Interview with Ernest Owens, Ernest Media Empire LLC

For many leaders in business, personal brand is often forgotten in favor of a company’s own brand. However, there’s a connection between the two that leaders need to learn and take advantage of. 

This interview on personal brand is with Ernest Owens, an award-winning journalist and CEO of Ernest Media Empire, LLC.

How do you define your personal brand?

For the most part, my personal brand is an introspection of my various identities: I am Black, I am queer, and I am a millennial who is navigating professional life. This is who I fundamentally am as a person, which makes both my personal brand and my professional image more genuine. At the same time, these identities have many implications in American society — being a Black, queer person in America adds complex perspectives and challenges to my personal brand that ultimately make it a truer representation of me. 

What is the relationship between your personal brand and your organization’s brand?

There is an exceptionally close relationship between my personal brand and my organization’s brand. I am a very outspoken person who tells it like it is. I’m interested in media, especially social media and its ability to bring to light issues that would otherwise receive little-to-no attention. My personal brand’s honesty serves as a foundation upon which my organization’s brand acts, namely through its use of media and engagement with journalism. This is why there is also a focus on transparency between the media and the public. The emphasis my personal brand places on transparency within journalism transfers over into my organization’s brand, specifically in how it engages with and perceives information and the public.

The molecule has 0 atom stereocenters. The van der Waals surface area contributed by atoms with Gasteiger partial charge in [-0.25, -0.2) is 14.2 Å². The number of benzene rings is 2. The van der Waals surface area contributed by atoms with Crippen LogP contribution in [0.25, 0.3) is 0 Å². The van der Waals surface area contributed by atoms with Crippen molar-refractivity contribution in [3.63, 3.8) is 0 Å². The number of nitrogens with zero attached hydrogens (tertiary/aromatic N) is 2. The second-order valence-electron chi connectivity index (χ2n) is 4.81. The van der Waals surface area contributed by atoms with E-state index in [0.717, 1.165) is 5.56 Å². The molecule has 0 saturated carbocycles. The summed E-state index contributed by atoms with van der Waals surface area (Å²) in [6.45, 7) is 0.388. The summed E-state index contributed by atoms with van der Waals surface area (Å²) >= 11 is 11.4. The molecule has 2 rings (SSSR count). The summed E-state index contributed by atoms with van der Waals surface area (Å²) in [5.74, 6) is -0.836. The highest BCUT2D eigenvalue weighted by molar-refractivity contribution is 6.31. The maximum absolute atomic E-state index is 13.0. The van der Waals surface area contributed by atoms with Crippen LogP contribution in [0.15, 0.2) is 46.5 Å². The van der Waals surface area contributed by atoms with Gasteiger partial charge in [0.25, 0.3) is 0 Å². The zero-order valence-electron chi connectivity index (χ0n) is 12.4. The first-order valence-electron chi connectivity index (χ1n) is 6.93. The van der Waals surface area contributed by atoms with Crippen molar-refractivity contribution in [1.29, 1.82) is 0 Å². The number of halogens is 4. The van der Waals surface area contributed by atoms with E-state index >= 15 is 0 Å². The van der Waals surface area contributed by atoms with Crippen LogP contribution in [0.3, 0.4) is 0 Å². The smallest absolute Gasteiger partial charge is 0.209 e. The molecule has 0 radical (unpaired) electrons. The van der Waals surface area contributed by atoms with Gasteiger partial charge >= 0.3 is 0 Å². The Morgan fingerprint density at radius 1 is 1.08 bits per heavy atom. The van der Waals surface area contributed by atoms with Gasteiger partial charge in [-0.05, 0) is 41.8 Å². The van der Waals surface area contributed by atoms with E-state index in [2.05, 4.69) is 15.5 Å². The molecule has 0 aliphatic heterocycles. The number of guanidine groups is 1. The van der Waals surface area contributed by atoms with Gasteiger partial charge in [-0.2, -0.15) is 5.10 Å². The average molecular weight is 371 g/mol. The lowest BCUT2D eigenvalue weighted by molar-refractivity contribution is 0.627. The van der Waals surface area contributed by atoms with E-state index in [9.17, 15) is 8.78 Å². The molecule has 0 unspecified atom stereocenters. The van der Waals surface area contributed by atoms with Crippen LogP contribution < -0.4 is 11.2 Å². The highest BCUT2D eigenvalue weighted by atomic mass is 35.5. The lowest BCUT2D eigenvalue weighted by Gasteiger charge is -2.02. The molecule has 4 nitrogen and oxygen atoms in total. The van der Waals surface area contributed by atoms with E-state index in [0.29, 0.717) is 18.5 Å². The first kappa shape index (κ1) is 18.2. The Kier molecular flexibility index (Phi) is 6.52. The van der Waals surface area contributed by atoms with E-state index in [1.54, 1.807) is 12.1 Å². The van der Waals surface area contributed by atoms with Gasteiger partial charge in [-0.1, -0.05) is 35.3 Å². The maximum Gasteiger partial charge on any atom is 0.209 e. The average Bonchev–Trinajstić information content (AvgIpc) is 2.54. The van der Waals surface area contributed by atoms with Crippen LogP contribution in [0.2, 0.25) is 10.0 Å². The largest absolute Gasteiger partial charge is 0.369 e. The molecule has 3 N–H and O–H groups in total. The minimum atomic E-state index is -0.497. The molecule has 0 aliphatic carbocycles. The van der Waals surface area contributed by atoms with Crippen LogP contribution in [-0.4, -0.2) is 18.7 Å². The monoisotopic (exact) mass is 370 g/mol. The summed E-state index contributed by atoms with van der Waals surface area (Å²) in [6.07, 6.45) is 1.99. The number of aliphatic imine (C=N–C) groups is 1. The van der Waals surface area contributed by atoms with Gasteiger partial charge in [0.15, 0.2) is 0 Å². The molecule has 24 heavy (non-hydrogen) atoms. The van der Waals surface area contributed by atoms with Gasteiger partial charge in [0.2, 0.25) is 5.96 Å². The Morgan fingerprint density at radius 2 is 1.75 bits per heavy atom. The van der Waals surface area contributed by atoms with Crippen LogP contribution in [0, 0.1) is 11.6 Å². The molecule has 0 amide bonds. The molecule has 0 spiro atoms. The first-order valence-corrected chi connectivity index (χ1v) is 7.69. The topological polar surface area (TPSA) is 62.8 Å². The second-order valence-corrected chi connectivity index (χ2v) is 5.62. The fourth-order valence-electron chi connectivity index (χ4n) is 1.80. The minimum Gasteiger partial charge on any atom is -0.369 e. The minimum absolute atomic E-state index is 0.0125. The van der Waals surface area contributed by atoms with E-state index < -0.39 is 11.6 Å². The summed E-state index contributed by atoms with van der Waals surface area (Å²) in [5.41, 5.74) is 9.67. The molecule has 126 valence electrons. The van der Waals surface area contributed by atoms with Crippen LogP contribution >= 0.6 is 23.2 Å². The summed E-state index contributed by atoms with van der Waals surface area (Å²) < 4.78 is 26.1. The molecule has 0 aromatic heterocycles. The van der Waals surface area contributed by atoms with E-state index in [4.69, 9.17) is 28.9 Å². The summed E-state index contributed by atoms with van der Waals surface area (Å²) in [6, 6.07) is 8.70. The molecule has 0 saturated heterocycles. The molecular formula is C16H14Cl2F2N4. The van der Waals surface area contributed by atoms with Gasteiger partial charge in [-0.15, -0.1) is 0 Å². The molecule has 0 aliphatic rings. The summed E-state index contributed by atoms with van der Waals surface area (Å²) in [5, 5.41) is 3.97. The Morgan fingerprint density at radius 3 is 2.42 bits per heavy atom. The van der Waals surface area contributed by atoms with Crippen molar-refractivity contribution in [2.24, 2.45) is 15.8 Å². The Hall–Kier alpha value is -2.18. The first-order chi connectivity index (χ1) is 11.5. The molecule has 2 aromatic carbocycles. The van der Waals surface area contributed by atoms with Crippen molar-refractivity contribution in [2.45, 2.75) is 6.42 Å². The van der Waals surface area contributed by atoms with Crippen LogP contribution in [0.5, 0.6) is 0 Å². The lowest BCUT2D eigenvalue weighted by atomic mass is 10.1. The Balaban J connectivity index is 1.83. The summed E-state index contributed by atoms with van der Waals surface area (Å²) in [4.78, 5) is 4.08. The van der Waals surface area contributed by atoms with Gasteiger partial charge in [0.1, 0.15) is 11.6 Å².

Can you tell us about your journey to identify and develop your personal brand?  Did you have to overcome any fears, concerns, or challenges?

Early in my career, people told me to “tone down” the fact that I am unapologetically proud to be Black and queer — that I would have to soften my Blackness because it would make others uncomfortable to speak about racial injustice. I eventually realized that suppressing my identity wasn’t going to make me as successful and productive as I wanted to be. Success, to me, was never going to feel right if I couldn’t be my true self while achieving it. And so I navigated my career being as open and fearless as I had intended, entering each room feeling like my authentic self. 

I’ve met many people in the past who have had to “tone down their Blackness” or hide their sexual orientation. To me, that impeded on their work. They say looking back that they were depressed or felt limited because they weren’t their true selves. And I decided I wasn’t going to make those same mistakes.

What have you found are the most effective ways to promote your personal brand or thought leadership?

Social media allows me to be able to connect with other people from around the country, allowing me to build a deep community that I feel I can always engage with; this is especially important in the Coronavirus era! I love initiating conversations on social media in which we can amplify each other’s diverse voices. This digital community of Black and queer perspectives is so insightful and empowering and really speaks to my personal brand.

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